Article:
Charities are suffering because they have failed to embrace digital campaigning as enthusiastically as they should, argues Martha Lane Fox, the UK's digital champion.
Some organisations, she says, are reluctant to invest in this area. "It depends on the charity, but many haven't yet moved as quickly as the commercial sector," she says.
Others are suffering from the reluctance of funders to invest because they think money spent on developing websites is frittered away.
"Funders of charities are not as bullish about using technology as they should be", says Lane Fox, the co-founder of lastminute.com, who in 2009 was appointed by the government to encourage people without internet access to get online. "It's hard to get money to build websites, but the funders should see that it's not waste but vital to help charities move on."
There are exceptions to the criticism, says Lane Fox. She praises Comic Relief's decision to move its grant applications processes online and commends Beatbullying's Big March of last November, in which avatars of 750,000 supporters marched across various websites before handing in a petition to the government.
Lane Fox urges charities that are serious about improving their digital campaigning to read the online book Survive and Thrive, which features case studies of organisations that have used technology to improve their efficiency and effectiveness. The book is edited by Race Online 2012, a cross-sector partnership - including the National Council for Voluntary Organisations, the Big Lottery Fund and Acevo - launched by Lane Fox to improve digital take-up.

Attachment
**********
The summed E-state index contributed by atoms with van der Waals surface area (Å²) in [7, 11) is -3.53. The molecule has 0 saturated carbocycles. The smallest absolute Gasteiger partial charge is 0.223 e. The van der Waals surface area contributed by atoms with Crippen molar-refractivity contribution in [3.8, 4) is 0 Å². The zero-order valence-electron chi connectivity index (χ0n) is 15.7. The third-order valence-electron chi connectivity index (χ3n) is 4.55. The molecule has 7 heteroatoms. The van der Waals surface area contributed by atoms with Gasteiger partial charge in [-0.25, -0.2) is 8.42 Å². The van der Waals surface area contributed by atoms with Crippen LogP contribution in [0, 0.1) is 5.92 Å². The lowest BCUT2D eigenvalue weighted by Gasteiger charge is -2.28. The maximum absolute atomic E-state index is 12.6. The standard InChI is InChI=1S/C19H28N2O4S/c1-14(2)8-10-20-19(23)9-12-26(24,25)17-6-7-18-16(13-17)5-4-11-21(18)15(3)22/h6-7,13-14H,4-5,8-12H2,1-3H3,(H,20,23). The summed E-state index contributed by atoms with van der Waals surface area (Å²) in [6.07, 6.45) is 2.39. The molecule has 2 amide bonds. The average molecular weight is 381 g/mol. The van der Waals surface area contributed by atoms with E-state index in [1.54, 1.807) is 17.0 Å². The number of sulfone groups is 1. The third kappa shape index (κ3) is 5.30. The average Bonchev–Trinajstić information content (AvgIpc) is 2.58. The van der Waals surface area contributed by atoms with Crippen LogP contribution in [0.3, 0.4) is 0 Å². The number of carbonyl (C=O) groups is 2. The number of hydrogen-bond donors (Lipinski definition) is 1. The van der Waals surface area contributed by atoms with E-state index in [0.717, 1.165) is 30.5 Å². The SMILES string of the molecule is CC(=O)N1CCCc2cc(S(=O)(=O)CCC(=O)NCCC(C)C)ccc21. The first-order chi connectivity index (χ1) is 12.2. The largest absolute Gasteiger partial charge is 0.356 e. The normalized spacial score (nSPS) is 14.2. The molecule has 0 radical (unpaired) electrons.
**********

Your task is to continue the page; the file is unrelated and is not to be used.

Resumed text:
Lane Fox says several digital initiatives in the book have impressed her, such as Breakthrough Breast Cancer's iPhone app, which reminds women to have their breasts screened regularly. She also mentions the initiative that encouraged people to show their support for the NSPCC by changing their Facebook pictures to cartoon characters. It is not known who started this particular campaign.
Lane Fox hopes Survive and Thrive will convince charities that an online presence is a crucial way of achieving their aims and make them less shy about asking for funding for technology. "They should put the internet at the heart of what they do," she says.
Lane Fox says the social networking website Twitter is a cheaper form of digital campaigning that should complement a charity's website. "One person's message on Twitter can be picked up and make a difference", she says. "It takes time to establish a following, but it can be very valuable."
But she says it's essential to use personal and engaging language on Twitter. "Don't tweet in the corporate style - use your own voice", she says.
Lane Fox also commends the match-making website The Big Give, which enables charities to promote their causes to philanthropists, as a good source of information about where people are putting money.
She acknowledges that these are difficult times financially and getting money for websites isn't easy, but says charities must make it a priority. "Having a digital capacity is a challenge, but you should think internet first," she says.